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On “Cunt”

November 29th, 2006 · No Comments

A post at Feministe—in which Zuzu tears into a poster at Firedoglake (justifiably enough in the instance) for employing a prolonged and severely unfunny whore metaphor to attack a female political opponent—takes a few lines in passing to condemn the use of the epithet “cunt” against hated pundits who happen to have one. I think the general sentiment is dead on: It’s bizarre to watch soi-disant progressives churn out execrable stuff like Henry Rollins’ “Love Letter to Ann Coulter,” as though righteous politics sanctify misogynist bullshit. But I would kind of like to rescue “cunt.”

Now, I’m as wary as anyone about the kind of false equivalences about language that ignore the realities of history and social power. You will, for instance, occasionally see apparent adults suggesting that there is a “double standard” about how we react to different racial epithets: “cracker” versus “nigger,” say. And this is, of course, monumentally obtuse: It takes a special kind of imbecile not to see why there is every reason in the world to have a “double standard” in that case.

On the other hand, racial epithets really serve no useful discursive purpose. “Dick” and “cunt,” while perhaps not the first recourse of a Wildean wit, do. “Cunt” in particular is aesthetically well suited to the task: Short and direct, with that plosive hard-“c” opening and that guillotine “t” to close it off. And it seems like they’re typically used to suggest the same kinds of personality types, so that the condemnation in each case is only incidentally gender-linked: Calling someone a “dick” doesn’t implicate some broader pernicious theory of general male inferiority.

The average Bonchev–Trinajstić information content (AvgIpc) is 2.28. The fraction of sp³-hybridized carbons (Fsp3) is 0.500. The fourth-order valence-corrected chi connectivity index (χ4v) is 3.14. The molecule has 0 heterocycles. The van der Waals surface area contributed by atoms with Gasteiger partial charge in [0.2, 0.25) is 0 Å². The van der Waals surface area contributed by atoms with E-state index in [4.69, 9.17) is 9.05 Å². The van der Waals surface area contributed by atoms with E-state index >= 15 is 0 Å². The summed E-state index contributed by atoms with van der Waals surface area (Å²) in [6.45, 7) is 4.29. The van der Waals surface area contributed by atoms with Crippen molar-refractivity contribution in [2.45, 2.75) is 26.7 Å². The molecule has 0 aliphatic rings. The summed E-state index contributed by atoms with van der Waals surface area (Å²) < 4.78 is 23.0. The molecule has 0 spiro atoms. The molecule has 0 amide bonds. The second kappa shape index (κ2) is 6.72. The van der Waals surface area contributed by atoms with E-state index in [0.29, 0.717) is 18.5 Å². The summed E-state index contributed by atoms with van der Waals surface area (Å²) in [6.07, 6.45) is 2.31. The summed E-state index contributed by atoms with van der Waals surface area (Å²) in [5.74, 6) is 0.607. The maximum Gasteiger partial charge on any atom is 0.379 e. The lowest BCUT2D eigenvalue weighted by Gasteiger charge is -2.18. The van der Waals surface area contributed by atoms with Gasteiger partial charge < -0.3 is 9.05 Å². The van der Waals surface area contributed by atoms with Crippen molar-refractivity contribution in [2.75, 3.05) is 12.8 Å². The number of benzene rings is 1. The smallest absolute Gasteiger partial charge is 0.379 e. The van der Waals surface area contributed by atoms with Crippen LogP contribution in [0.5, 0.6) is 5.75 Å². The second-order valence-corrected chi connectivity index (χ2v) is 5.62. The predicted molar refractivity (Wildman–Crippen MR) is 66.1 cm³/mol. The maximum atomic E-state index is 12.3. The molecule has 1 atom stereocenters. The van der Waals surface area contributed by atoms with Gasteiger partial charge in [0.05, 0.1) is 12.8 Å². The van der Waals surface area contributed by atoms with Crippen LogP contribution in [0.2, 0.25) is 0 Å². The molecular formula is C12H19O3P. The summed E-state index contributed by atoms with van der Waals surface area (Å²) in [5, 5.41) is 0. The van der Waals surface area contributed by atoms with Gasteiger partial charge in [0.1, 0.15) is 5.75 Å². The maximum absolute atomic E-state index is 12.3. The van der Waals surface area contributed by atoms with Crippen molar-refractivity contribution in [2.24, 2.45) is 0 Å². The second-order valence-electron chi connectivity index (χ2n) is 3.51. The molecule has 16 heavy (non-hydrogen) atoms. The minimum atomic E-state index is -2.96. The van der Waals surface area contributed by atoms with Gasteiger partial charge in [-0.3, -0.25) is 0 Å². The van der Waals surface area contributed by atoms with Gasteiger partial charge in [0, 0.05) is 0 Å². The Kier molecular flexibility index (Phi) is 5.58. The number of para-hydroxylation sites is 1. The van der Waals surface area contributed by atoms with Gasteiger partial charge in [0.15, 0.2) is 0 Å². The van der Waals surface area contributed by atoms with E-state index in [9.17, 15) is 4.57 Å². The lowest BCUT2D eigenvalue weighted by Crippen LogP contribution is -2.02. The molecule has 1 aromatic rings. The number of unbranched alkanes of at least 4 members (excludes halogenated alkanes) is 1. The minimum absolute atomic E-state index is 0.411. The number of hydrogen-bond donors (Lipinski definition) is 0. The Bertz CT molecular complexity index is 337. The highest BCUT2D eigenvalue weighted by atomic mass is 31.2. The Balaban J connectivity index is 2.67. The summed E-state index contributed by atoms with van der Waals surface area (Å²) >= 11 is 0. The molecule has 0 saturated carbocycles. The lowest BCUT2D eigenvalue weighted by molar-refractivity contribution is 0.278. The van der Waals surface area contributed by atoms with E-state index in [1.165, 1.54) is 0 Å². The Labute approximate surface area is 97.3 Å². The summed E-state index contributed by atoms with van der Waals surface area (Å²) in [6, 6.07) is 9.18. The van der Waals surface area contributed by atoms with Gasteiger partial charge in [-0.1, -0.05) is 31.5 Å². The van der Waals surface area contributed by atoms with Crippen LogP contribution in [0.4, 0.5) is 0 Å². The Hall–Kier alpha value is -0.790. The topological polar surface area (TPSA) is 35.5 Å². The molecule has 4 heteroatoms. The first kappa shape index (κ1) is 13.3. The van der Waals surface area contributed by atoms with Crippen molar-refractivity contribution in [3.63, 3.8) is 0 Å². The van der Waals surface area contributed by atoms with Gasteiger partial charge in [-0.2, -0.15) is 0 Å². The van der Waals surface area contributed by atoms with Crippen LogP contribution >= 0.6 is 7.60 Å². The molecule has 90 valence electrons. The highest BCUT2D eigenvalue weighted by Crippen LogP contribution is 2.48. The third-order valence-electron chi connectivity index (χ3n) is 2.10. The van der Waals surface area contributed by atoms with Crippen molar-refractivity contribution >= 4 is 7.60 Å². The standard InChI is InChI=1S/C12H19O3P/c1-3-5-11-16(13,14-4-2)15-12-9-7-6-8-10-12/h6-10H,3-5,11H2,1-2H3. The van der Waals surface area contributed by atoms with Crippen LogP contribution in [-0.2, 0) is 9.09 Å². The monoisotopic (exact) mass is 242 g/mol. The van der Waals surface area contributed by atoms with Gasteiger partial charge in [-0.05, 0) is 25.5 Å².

Now, there’s no real good reason our epithets here need to stay gendered, and I suppose we could just decide we’re going to, well, neuter “dick,” and use it to refer to obnoxious women too. But if it turns out not to be excessively difficult to finesse the transition from pernicious to merely insulting—we’re not there yet, but I bet it wouldn’t take all that long either—surely there’d be something healthy about that. Past some point, it seems to give the words all the wrong kind of power if “dick” remains a near-ubiquitous term of mild-to-moderate reproach but “cunt” is just a terrible thing to call someone. I don’t know where that point is, but I expect it will significantly precede the ultimate and final elimination of all sexism in the human soul. That said, I’m sure as hell not going to be the linguistic pioneer here….

Addendum: Piny has a very long follow-up denying that contemporary uses of “cunt” are “reclamations” along the lines of what’s happened with “queer.” Which, of course, they aren’t: That would require losing the pejorative connotation. But there are shades of linguistic repurposing short of full-out inversion. The term “moron” was coined by a psychologist to describe the moderately mentally retarded; it persists pretty much exclusively as a pejorative, and one that’s socially acceptable in a way that, say, “retard,” clearly isn’t. And the reason, obviously, is scope: No 21st century person, whether or not they’re aware of the origin of the term, is going to read a pejorative use of “moron” as signifying disdain for the mentally handicapped generally. It’s a kind of dead metaphor. Plenty of people still do take the pejorative use of “cunt” to mean that you regard vaginas and the people attached to them as generally unpleasant, which is why you won’t find me using it outside quotation-marks. But we do all collectively get to decide what words mean, and whether this particular slur is sexist or merely gendered is also up to us, not built into the word.

Tags: Language and Literature